There ha been several community meetings to address the Jordan Miles case but none recently to address the Black-on-Black violence, so we asked Pittsburghers what they thought and what should be done. Here’s what you said:

“I don’t think that it’s distracted the city, I think that it actually awakened it, because unfortunately they don’t get involved unless it’s one of their own. We need to stop being divided by our beliefs, traditions, culture, and religion and come together and take care of our own babies.”

“Free,” Cynthia Hill and Ruth Thomas

Social worker

“If they would have kept it behind and not said much about it then maybe it would have distracted. Things that happen like that are terrible. People getting beat up by different cultures and races needs to be spoken about.”
Cynthia Hill
West Mifflin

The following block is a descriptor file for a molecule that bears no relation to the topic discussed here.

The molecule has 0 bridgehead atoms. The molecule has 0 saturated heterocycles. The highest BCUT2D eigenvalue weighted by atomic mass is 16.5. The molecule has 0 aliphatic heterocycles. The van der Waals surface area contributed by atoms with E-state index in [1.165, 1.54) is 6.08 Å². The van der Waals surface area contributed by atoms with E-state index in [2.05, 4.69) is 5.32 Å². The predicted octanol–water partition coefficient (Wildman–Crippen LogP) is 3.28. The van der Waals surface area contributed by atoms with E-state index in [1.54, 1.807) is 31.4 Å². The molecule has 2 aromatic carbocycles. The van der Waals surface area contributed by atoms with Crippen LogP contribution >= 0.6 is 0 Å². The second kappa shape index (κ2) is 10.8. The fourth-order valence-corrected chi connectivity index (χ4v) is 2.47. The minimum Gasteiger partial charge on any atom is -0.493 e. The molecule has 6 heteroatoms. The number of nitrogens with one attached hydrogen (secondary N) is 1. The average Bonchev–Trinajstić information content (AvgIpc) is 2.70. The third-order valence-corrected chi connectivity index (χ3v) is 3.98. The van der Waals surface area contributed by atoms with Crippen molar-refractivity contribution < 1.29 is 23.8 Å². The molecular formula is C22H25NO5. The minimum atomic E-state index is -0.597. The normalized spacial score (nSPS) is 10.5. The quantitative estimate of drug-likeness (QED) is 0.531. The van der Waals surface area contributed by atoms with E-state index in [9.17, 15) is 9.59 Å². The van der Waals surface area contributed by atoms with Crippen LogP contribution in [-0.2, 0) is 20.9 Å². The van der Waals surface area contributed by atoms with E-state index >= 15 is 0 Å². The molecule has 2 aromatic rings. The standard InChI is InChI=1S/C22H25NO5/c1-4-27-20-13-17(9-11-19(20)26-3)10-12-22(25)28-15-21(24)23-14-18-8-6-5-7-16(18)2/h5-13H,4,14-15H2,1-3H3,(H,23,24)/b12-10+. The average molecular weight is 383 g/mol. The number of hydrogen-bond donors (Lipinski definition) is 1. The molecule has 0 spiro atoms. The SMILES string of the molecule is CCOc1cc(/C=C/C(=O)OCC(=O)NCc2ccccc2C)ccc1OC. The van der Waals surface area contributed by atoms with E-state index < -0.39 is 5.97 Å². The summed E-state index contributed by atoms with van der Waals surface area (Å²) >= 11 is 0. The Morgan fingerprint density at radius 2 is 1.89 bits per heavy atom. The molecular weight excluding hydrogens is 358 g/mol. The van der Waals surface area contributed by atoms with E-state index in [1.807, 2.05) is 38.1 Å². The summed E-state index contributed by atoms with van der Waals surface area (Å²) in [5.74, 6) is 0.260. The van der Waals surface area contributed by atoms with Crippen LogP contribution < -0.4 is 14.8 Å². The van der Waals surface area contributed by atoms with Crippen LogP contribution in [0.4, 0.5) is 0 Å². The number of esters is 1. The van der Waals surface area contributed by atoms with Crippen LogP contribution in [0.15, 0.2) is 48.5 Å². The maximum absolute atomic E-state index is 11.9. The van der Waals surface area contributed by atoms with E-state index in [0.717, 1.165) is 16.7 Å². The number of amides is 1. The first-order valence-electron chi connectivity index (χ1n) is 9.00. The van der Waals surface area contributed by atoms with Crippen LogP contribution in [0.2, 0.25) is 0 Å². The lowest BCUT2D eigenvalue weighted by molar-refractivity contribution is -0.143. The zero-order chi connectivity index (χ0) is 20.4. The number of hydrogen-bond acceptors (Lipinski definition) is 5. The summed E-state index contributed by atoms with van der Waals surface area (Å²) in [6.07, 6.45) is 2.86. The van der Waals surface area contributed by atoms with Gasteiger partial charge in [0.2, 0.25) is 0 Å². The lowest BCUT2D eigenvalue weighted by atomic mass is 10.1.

“Not at all, it did not distract the city from the Black-on-Black crime. What happened to that young man should not have happened. The purpose of the police is supposed to protect and they did just the opposite.”
Ruth Thomas
Stanton Heights

“No, because it is constant so they have to deal with it. I don’t think they’re paying less attention because of what happened, you almost can’t ignore it.”
Arthur Young
Teacher counselor

“I think it did, because all we heard on the news was about Miles. It has to start with the parents, if it’s single family it has to start with the mother or father. They have to restore relationships back in the home because we have lost sight, we’re not focused on the children any more.”
Mary Etta Johnson
North Side
U.S. Postal Service

“I think the city is still aware of the violence that’s going on, if anything it enlightens more people about it, letting people know that it’s still going on in Pittsburgh. There’s nothing you can really do about it. We need to try to be more aware about the situation and what’s going on with the police.”
True Stacks
East Side

(Compiled by Gail Manker. Photos by Gail Manker.)

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